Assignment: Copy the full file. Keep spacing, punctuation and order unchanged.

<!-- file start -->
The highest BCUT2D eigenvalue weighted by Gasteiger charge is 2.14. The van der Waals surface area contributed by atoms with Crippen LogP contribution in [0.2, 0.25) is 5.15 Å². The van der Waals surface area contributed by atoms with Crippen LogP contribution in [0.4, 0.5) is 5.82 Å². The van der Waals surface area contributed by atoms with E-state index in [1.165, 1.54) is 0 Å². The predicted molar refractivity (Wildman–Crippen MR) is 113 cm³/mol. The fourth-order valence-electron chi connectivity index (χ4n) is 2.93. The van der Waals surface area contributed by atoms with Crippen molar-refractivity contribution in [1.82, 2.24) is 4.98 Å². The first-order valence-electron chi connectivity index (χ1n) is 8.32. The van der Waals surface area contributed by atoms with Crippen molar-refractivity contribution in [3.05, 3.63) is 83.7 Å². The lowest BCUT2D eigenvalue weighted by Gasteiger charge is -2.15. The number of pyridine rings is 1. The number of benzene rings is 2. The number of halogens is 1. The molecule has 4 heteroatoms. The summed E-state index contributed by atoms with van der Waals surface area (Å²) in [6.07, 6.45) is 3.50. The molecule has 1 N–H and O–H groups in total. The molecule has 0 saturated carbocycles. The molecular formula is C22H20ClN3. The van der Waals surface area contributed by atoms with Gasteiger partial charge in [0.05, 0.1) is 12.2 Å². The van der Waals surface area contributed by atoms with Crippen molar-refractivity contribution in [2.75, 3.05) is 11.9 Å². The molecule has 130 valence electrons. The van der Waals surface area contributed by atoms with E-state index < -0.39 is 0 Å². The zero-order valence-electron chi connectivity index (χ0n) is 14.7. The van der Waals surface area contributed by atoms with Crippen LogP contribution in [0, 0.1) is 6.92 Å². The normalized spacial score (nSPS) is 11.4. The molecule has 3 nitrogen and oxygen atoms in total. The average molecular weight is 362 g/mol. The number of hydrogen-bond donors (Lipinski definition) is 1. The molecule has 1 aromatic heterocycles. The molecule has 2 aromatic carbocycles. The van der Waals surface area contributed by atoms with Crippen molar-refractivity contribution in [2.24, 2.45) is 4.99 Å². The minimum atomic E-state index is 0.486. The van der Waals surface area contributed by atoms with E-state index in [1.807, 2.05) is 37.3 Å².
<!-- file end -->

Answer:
The highest BCUT2D eigenvalue weighted by Gasteiger charge is 2.14. The van der Waals surface area contributed by atoms with Crippen LogP contribution in [0.2, 0.25) is 5.15 Å². The van der Waals surface area contributed by atoms with Crippen LogP contribution in [0.4, 0.5) is 5.82 Å². The van der Waals surface area contributed by atoms with E-state index in [1.165, 1.54) is 0 Å². The predicted molar refractivity (Wildman–Crippen MR) is 113 cm³/mol. The fourth-order valence-electron chi connectivity index (χ4n) is 2.93. The van der Waals surface area contributed by atoms with Crippen molar-refractivity contribution in [1.82, 2.24) is 4.98 Å². The first-order valence-electron chi connectivity index (χ1n) is 8.32. The van der Waals surface area contributed by atoms with Crippen molar-refractivity contribution in [3.05, 3.63) is 83.7 Å². The lowest BCUT2D eigenvalue weighted by Gasteiger charge is -2.15. The number of pyridine rings is 1. The number of benzene rings is 2. The number of halogens is 1. The molecule has 4 heteroatoms. The summed E-state index contributed by atoms with van der Waals surface area (Å²) in [6.07, 6.45) is 3.50. The molecule has 1 N–H and O–H groups in total. The molecule has 0 saturated carbocycles. The molecular formula is C22H20ClN3. The van der Waals surface area contributed by atoms with Gasteiger partial charge in [0.05, 0.1) is 12.2 Å². The van der Waals surface area contributed by atoms with Crippen molar-refractivity contribution in [2.75, 3.05) is 11.9 Å². The molecule has 130 valence electrons. The van der Waals surface area contributed by atoms with E-state index < -0.39 is 0 Å². The zero-order valence-electron chi connectivity index (χ0n) is 14.7. The van der Waals surface area contributed by atoms with Crippen LogP contribution in [0, 0.1) is 6.92 Å². The normalized spacial score (nSPS) is 11.4. The molecule has 3 nitrogen and oxygen atoms in total. The average molecular weight is 362 g/mol. The number of hydrogen-bond donors (Lipinski definition) is 1. The molecule has 1 aromatic heterocycles. The molecule has 2 aromatic carbocycles. The van der Waals surface area contributed by atoms with Crippen molar-refractivity contribution in [2.24, 2.45) is 4.99 Å². The minimum atomic E-state index is 0.486. The van der Waals surface area contributed by atoms with E-state index in [1.807, 2.05) is 37.3 Å².